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Recession Victory Garden

I remember the year I tried to grow tomatoes. I dug a new bed until my hands blistered. I mixed dried manure and peat into hard clay, planted seedlings and used soft cloth to tie the vines to stakes so as not to cut into the delicate stems. By the end of summer I harvested about three tomatoes, the most expensive vegetables I've ever eaten. This year maybe I'll give it one more try, in a far sunnier spot. (There's one lesson learned the hard way.) It seems to be what everyone else is doing.

A 1945 U.S. government poster. (U.S. Agriculture Department/War Food Administration).

Demand for vegetable seeds is up about 22 percent over last year, says George Ball, chairman and chief executive of the Burpee seed company. "That's astounding," Ball said in a phone interview. It follows a similar jump that happened last year, but he said they had thought that increase was only a blip in demand. Remember the Great Salsa Scare of 2008, when e-coli threatened America's favorite tomato/cilantro combo?

The National Gardening Association says about 19 percent more households plan to grow their own fruits, vegetables and herbs this year. And more than half the people they surveyed said they were doing it to save money on food. Indeed, it doesn't appear to be just a generalized outbreak of green thumb fever. Sales of flower seeds are flat to down, according to a number of retailers I spoke with.

Times surely are tough if people have quit growing flowers.

In the Washington area it's safe to plant seeds outdoors after about the third week of April, according to Walt Yates, a spokesman for Park Seed Co. But avid gardeners are already getting seeds started indoors. (Take a look at this calendar of other gardening tasks by month.)

Seed retailers are cultivating (groan) the Victory Garden trend, of course. Burpee is pushing its Money Garden which it says has enough seed to grow $650 worth of beans, lettuce, peppers, carrots, sugar snap peas and tomatoes, all on a tenth of an acre.

Before you get started, though, check out the cool Kitchen Garden Planner online tool from Gardener's Supply Co. Maybe if I had that I wouldn't have wasted all my effort on three piddly tomatoes.

Usually, when you're talking about how landscaping adds value to a home, you're talking about flowers, trees and other greenery chosen for looks -- in other words, curb appeal. Vegetable gardens traditionally are tucked out back. But perhaps in these times a healthy stand of home-grown spinach is a selling point?

Are you contemplating a food garden? Do you have tips to share with others who might be considering such an addition? Tell us about it.

By Elizabeth Razzi  |  March 12, 2009; 6:00 AM ET
Categories:  Outdoors , The economy  
Save & Share:  Send E-mail   Facebook   Twitter   Digg   Yahoo Buzz   StumbleUpon   Technorati   Google Buzz   Previous: Prices Down All Around
Next: Nosing Around Model Homes


We planted a garden almost four years ago now -- we bought a house that the seller said had "the best garden in town"; what she didn't mention was that (a) she hadn't actually had a garden there in 10 years (judging by the size of the tree sprouting in the middle), and (b) the weeds looooooove that good soil just as much as the food plants do (literally over my head). Still, we forged ahead; seemed like a shame to waste that good soil.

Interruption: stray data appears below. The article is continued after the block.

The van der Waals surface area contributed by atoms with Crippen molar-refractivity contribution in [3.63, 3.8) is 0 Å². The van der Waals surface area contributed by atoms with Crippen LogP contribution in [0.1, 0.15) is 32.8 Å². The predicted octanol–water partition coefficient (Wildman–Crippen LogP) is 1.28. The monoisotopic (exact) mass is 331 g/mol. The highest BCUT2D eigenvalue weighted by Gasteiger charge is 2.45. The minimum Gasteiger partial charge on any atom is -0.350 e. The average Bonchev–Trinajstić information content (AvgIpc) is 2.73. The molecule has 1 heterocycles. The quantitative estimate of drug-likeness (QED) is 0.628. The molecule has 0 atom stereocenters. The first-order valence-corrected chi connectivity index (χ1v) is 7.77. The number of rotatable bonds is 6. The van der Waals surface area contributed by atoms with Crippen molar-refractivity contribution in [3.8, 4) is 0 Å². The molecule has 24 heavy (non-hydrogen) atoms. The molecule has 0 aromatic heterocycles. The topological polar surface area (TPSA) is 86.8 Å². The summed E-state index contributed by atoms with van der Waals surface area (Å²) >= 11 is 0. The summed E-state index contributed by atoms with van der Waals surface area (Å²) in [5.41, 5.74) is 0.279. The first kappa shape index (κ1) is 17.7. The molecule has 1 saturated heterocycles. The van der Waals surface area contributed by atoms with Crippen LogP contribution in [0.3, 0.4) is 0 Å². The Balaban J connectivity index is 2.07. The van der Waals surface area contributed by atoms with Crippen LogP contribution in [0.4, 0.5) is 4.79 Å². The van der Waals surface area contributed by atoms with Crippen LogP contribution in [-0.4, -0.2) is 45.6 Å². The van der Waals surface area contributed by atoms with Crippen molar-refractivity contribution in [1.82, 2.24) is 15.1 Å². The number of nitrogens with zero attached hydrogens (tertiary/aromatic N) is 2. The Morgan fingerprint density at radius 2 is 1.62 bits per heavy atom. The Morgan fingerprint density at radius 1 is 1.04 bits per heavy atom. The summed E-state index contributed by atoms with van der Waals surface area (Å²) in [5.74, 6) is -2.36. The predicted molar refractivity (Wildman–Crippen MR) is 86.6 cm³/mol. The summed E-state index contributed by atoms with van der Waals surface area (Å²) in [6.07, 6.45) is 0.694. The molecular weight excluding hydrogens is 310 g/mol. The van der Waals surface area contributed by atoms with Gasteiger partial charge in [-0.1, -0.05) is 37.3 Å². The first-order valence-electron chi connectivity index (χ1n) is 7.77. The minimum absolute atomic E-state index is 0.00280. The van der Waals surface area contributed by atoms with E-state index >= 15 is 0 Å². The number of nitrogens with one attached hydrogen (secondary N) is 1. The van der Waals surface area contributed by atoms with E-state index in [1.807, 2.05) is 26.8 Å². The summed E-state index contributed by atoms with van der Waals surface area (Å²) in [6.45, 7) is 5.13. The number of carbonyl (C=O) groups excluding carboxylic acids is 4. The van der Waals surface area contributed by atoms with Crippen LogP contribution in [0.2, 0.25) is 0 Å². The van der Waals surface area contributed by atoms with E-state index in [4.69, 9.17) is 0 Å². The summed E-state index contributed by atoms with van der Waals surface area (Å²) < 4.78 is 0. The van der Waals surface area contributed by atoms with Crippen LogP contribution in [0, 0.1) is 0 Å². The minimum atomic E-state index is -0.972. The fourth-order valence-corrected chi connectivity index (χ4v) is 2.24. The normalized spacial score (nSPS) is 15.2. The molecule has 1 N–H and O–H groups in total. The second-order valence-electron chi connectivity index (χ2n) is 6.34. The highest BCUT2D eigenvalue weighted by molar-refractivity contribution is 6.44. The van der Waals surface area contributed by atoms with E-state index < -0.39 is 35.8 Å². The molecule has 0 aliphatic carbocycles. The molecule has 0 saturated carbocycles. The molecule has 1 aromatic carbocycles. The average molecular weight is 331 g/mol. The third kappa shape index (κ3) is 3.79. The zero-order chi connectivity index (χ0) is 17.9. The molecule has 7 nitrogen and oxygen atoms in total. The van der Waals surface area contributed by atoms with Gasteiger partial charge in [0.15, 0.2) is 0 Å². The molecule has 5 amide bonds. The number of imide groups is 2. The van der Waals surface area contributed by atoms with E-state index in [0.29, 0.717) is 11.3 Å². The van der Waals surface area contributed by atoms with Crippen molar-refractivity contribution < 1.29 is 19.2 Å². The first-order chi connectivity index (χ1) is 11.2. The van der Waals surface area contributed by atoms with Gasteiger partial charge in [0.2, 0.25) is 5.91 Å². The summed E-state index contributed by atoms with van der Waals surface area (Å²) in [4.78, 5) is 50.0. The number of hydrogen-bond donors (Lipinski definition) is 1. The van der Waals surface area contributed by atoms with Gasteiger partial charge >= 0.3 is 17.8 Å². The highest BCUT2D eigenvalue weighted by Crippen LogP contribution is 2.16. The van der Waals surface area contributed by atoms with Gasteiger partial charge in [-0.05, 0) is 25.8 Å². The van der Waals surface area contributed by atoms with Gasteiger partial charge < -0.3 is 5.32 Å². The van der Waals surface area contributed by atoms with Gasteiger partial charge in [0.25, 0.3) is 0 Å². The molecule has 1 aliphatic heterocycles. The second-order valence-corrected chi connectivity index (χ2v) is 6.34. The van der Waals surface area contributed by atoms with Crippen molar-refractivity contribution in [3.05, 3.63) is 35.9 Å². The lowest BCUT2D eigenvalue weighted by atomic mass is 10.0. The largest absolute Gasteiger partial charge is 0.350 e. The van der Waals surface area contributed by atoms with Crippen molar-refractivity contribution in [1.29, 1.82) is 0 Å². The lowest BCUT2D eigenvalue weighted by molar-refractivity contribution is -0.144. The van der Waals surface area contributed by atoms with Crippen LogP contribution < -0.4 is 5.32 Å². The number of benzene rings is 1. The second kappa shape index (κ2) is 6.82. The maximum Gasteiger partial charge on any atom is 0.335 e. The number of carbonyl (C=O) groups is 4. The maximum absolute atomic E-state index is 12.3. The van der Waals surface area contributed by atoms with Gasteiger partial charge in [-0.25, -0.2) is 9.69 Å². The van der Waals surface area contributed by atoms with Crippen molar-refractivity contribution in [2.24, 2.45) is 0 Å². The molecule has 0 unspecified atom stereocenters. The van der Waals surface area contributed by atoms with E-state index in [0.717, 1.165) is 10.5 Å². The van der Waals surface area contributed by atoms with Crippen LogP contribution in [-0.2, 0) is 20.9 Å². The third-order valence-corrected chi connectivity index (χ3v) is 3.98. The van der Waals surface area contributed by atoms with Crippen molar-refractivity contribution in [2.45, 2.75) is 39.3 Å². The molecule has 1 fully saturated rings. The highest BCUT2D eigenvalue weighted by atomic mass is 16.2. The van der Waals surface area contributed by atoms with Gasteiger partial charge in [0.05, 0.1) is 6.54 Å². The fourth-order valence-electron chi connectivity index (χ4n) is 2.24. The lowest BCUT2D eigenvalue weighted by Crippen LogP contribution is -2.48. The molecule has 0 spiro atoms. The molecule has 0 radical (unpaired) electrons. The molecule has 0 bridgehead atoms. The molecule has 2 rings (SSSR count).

But I refuse to spend hot summer weekends sweating and getting stung and bitten for annoyances like zucchini -- waaaay too many bad childhood flashbacks there. I planted what I like: blackberries, raspberries, strawberries, and blueberries. Some are hurting (blueberries), while others flourish but get eaten before I get any (strawberries). But the blackberries and raspberries more than make up for it.

I originally did it because I was tired of getting poor-quality berries at ridiculous pricess. But between the original cost of the plants, the varying staking methods we've tried, and the three garden hoses that our lawn guys have destroyed, I'm not really sure we're in the black yet. :-) But then again, there's nothing like that 2-3 week season when you're overflowing with berries and making pies and jams it seems like every night.

If I can figure it out, I hope this year to expand to a couple of fruit trees -- would love love LOVE to have some peaches to go with the berries. But we'll see; I'm a total black thumb, so the level of care required scares me.

Posted by: laura33 | March 12, 2009 8:27 AM | Report abuse

A time saver when planting your garden is to use potted vegetable plants. Plants that are already growing and ready to be transplanted directly into your garden. Garden Harvest Supply offers over 200 varieties of potted vegetable plants with many heirlooms available.

Posted by: organicjoe | March 12, 2009 4:30 PM | Report abuse

Potted Vegetable Plants,

Posted by: organicjoe | March 12, 2009 4:31 PM | Report abuse

The two biggest challenges for most gardeners is weeding and proper watering/fertilizing. The system taught at addresses both issues so that once in place, weeding is minimal and watering is automatic. Greater yields, less work, no chemicals. Happy Gardening!!

Posted by: henry10 | March 12, 2009 5:24 PM | Report abuse

With the current state of biotech and large-scale farming, the idea of a modern-day "victory garden" is naive at best and insulting at worst. People who are really struggling to put food on the table don't have time for this kind of bourgeois BS:

Posted by: StephanieInCA | March 16, 2009 4:18 PM | Report abuse

My neighbor's recipe for weeding/fertilizing: Get a load of leaf mulch from the city. Pitchfork in the leaf mulch. Cover with 3 layers of the Washington Post. Cover with leaf mulch. I'm going to try it this year.

Posted by: jimward21 | March 18, 2009 12:58 PM | Report abuse

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